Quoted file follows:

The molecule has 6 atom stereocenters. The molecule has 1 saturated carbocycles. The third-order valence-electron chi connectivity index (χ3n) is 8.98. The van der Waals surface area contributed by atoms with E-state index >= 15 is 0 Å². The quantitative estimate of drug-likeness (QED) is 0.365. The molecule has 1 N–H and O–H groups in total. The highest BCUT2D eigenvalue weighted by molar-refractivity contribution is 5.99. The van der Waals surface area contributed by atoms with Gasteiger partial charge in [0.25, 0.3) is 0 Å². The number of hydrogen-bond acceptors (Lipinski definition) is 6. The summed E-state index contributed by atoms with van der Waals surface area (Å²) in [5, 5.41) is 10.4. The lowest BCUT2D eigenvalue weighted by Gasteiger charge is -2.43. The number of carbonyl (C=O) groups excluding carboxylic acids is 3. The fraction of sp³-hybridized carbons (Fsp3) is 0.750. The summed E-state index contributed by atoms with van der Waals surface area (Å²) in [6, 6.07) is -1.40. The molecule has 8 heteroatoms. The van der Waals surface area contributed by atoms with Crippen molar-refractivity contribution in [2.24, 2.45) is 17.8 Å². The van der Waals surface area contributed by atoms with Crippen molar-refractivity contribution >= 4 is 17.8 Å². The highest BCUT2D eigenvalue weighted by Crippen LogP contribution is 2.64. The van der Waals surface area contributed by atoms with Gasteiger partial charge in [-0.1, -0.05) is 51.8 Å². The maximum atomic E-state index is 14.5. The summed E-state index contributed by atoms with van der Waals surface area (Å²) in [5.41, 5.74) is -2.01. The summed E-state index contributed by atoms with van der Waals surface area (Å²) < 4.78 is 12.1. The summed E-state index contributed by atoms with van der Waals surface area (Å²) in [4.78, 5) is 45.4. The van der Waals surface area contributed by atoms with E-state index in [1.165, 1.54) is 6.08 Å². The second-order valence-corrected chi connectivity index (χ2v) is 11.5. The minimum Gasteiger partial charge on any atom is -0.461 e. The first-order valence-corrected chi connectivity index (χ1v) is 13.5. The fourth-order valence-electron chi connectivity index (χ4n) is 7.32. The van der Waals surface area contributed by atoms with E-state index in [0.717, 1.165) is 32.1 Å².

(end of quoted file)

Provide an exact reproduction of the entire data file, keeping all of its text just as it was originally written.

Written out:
The molecule has 6 atom stereocenters. The molecule has 1 saturated carbocycles. The third-order valence-electron chi connectivity index (χ3n) is 8.98. The van der Waals surface area contributed by atoms with E-state index >= 15 is 0 Å². The quantitative estimate of drug-likeness (QED) is 0.365. The molecule has 1 N–H and O–H groups in total. The highest BCUT2D eigenvalue weighted by molar-refractivity contribution is 5.99. The van der Waals surface area contributed by atoms with Gasteiger partial charge in [0.25, 0.3) is 0 Å². The number of hydrogen-bond acceptors (Lipinski definition) is 6. The summed E-state index contributed by atoms with van der Waals surface area (Å²) in [5, 5.41) is 10.4. The lowest BCUT2D eigenvalue weighted by Gasteiger charge is -2.43. The number of carbonyl (C=O) groups excluding carboxylic acids is 3. The fraction of sp³-hybridized carbons (Fsp3) is 0.750. The summed E-state index contributed by atoms with van der Waals surface area (Å²) in [6, 6.07) is -1.40. The molecule has 8 heteroatoms. The van der Waals surface area contributed by atoms with Crippen molar-refractivity contribution in [2.24, 2.45) is 17.8 Å². The van der Waals surface area contributed by atoms with Crippen molar-refractivity contribution >= 4 is 17.8 Å². The highest BCUT2D eigenvalue weighted by Crippen LogP contribution is 2.64. The van der Waals surface area contributed by atoms with Gasteiger partial charge in [-0.1, -0.05) is 51.8 Å². The maximum atomic E-state index is 14.5. The summed E-state index contributed by atoms with van der Waals surface area (Å²) in [5.41, 5.74) is -2.01. The summed E-state index contributed by atoms with van der Waals surface area (Å²) < 4.78 is 12.1. The summed E-state index contributed by atoms with van der Waals surface area (Å²) in [4.78, 5) is 45.4. The van der Waals surface area contributed by atoms with E-state index in [1.165, 1.54) is 6.08 Å². The second-order valence-corrected chi connectivity index (χ2v) is 11.5. The minimum Gasteiger partial charge on any atom is -0.461 e. The first-order valence-corrected chi connectivity index (χ1v) is 13.5. The fourth-order valence-electron chi connectivity index (χ4n) is 7.32. The van der Waals surface area contributed by atoms with E-state index in [0.717, 1.165) is 32.1 Å².